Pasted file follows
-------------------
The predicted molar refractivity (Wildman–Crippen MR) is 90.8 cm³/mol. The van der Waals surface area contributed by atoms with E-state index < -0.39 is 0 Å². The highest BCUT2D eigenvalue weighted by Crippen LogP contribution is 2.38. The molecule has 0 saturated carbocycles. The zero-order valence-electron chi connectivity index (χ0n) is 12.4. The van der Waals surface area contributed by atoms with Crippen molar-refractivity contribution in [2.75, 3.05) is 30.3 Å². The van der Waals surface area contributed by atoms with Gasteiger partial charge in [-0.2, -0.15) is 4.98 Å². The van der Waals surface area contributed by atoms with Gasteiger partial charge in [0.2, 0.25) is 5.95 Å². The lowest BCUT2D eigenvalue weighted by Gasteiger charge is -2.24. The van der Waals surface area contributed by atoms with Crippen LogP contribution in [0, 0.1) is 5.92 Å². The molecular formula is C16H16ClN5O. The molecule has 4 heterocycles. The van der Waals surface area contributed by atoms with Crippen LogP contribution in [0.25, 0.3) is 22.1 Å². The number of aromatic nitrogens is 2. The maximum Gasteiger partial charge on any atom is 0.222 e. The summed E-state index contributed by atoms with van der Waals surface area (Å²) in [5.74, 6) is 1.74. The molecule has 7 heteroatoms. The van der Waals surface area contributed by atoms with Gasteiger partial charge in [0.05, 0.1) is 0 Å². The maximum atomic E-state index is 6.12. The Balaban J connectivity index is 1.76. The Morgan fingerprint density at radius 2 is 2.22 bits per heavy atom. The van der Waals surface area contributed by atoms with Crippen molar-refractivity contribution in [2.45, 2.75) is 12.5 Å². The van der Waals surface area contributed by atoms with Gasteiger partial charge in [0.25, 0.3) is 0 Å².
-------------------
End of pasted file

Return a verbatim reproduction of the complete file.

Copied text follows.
The predicted molar refractivity (Wildman–Crippen MR) is 90.8 cm³/mol. The van der Waals surface area contributed by atoms with E-state index < -0.39 is 0 Å². The highest BCUT2D eigenvalue weighted by Crippen LogP contribution is 2.38. The molecule has 0 saturated carbocycles. The zero-order valence-electron chi connectivity index (χ0n) is 12.4. The van der Waals surface area contributed by atoms with Crippen molar-refractivity contribution in [2.75, 3.05) is 30.3 Å². The van der Waals surface area contributed by atoms with Gasteiger partial charge in [-0.2, -0.15) is 4.98 Å². The van der Waals surface area contributed by atoms with Gasteiger partial charge in [0.2, 0.25) is 5.95 Å². The lowest BCUT2D eigenvalue weighted by Gasteiger charge is -2.24. The van der Waals surface area contributed by atoms with Crippen LogP contribution in [0, 0.1) is 5.92 Å². The molecular formula is C16H16ClN5O. The molecule has 4 heterocycles. The van der Waals surface area contributed by atoms with Crippen LogP contribution in [0.25, 0.3) is 22.1 Å². The number of aromatic nitrogens is 2. The maximum Gasteiger partial charge on any atom is 0.222 e. The summed E-state index contributed by atoms with van der Waals surface area (Å²) in [5.74, 6) is 1.74. The molecule has 7 heteroatoms. The van der Waals surface area contributed by atoms with Gasteiger partial charge in [0.05, 0.1) is 0 Å². The maximum atomic E-state index is 6.12. The Balaban J connectivity index is 1.76. The Morgan fingerprint density at radius 2 is 2.22 bits per heavy atom. The van der Waals surface area contributed by atoms with Crippen molar-refractivity contribution in [2.45, 2.75) is 12.5 Å². The van der Waals surface area contributed by atoms with Gasteiger partial charge in [0.25, 0.3) is 0 Å².